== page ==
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I am running the following command:

find . -atime -30

However in the output, I would like it to display the time stamp of access time. Also would like it to show the user that accessed the file if at all possible.

Can you help?


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Last access doesn't log the user that accessed the file.

find . -atime -30 -exec stat {} +

will give you all the info you can get.

If you don't have GNU find or stat, try what Petesh suggests.

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stat command doesn't work in the version of unix I am using. – Thomas Pollock Feb 22 '13 at 10:29
I don't know what version of UNIX you are using. Do you at least have GNU find? – vipw Feb 22 '13 at 11:01
What I do know is that we are using HP UX. – Thomas Pollock Feb 22 '13 at 11:42
So you're probably stuck using xargs and ls – vipw Feb 22 '13 at 13:23
Yea, and for some reason it still returns the full directory. – Thomas Pollock Feb 22 '13 at 13:36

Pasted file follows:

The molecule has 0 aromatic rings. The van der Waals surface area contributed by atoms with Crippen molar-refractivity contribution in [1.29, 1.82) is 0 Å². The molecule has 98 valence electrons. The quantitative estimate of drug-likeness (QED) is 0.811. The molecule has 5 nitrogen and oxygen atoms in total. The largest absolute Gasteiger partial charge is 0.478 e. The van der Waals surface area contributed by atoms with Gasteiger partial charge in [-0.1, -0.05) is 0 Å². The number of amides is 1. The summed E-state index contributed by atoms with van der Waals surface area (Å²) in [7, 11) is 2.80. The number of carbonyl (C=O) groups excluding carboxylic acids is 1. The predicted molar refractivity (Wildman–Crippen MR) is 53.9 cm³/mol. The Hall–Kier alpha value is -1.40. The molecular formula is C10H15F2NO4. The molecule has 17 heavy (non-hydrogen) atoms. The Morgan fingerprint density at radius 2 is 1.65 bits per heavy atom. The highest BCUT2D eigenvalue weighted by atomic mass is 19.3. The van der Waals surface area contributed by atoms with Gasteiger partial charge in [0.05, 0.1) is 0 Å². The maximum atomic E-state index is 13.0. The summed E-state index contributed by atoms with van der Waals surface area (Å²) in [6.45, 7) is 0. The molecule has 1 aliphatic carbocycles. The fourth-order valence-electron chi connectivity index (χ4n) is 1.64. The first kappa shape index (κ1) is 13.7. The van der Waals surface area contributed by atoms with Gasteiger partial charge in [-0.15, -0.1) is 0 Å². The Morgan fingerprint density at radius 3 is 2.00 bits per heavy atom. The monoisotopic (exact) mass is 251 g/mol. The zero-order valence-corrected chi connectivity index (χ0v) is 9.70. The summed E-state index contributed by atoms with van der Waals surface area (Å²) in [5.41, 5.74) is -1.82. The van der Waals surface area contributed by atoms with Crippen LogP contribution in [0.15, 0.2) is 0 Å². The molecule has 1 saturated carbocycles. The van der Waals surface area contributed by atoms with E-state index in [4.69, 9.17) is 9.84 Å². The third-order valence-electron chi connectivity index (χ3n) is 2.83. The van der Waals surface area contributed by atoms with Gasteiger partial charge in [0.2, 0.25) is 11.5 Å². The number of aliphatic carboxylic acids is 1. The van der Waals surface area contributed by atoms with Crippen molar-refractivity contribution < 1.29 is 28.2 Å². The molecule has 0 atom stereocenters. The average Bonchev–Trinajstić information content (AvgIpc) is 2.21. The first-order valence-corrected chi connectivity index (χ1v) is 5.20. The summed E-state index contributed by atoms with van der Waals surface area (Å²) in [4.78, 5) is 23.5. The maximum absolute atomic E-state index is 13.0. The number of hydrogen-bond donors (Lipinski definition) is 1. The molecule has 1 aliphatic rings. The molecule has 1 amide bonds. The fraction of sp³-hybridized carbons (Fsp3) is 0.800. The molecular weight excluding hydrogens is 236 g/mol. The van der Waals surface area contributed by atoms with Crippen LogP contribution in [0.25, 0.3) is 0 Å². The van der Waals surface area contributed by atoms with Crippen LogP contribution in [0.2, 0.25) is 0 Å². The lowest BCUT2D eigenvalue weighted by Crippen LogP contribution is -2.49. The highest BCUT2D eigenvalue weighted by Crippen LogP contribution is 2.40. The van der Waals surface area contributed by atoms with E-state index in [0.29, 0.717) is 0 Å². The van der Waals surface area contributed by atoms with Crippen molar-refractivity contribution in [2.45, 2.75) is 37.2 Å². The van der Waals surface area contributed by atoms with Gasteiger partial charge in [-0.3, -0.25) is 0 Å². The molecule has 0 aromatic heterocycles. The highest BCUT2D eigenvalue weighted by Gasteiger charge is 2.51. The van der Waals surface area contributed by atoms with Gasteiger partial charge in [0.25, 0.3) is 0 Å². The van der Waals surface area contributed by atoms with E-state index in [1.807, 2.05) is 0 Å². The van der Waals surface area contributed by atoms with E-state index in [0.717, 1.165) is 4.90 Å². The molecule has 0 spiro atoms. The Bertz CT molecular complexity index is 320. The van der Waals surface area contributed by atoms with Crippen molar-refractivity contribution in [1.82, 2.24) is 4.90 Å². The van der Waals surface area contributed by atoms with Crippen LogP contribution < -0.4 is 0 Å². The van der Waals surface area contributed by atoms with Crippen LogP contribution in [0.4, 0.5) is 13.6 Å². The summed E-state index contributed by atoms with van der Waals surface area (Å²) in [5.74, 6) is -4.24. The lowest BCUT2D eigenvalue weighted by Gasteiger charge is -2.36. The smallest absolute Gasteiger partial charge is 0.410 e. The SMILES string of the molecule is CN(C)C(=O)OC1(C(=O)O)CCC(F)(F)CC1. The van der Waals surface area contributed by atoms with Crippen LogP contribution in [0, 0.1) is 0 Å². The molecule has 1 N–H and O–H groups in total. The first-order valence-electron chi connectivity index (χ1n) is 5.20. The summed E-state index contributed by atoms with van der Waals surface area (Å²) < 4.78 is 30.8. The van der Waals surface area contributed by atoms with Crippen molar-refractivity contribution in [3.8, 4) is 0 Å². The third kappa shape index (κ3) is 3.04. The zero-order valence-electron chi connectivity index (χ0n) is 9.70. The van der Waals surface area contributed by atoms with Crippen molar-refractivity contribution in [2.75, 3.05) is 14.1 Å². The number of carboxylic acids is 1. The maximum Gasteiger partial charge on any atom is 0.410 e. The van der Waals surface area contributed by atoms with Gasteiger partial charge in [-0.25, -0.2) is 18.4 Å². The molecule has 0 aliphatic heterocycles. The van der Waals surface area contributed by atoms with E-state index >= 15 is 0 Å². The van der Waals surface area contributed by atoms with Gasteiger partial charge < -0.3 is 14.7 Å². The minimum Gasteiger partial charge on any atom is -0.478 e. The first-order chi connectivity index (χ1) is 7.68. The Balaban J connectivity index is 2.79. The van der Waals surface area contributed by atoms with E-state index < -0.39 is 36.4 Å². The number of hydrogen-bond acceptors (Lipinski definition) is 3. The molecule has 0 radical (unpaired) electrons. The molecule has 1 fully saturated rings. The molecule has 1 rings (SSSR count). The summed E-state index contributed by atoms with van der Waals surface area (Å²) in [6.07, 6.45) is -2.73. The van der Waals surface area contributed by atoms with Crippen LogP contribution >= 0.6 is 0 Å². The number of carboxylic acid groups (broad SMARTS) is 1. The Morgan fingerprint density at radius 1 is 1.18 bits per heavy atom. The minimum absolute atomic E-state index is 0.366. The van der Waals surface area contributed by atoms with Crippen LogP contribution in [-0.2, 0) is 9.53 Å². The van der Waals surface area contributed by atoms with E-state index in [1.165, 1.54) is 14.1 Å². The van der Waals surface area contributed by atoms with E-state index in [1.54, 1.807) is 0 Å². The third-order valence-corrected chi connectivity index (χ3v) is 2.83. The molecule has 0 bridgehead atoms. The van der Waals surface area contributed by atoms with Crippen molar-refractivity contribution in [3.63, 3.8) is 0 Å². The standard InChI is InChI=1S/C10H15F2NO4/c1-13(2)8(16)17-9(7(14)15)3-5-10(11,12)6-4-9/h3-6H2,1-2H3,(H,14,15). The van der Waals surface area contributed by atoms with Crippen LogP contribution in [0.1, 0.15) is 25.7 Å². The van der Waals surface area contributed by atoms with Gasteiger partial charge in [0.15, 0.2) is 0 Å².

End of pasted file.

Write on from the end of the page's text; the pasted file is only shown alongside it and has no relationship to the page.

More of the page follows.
Use the printf option of find:

find . -atime -30 -printf '%u %Ac %p\n'

Take a look at man find for the different printf formatting options.

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The version of unix I am using doesn't like printf, tried with -print0 but then it complained about '%u %Ac %p\n'. – Thomas Pollock Feb 22 '13 at 10:38
Works well on CentOS 5.6 default shell, thanks ! – Fedir May 31 '13 at 9:35
find . -atime -30 -print0 | xargs -0 ls -lud

You can't determine who accessed the file, this information is not generally recorded.

Bear in mind that atime is not always updated (depends on the file system mount options).

If you want to restrict the find to just files, then you can do:

find . -atime -30 -a -type f -print0 | xargs -0 ls -lud
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This does show a result but it is a lot different from the results I get when I type in my original command. – Thomas Pollock Feb 22 '13 at 11:00

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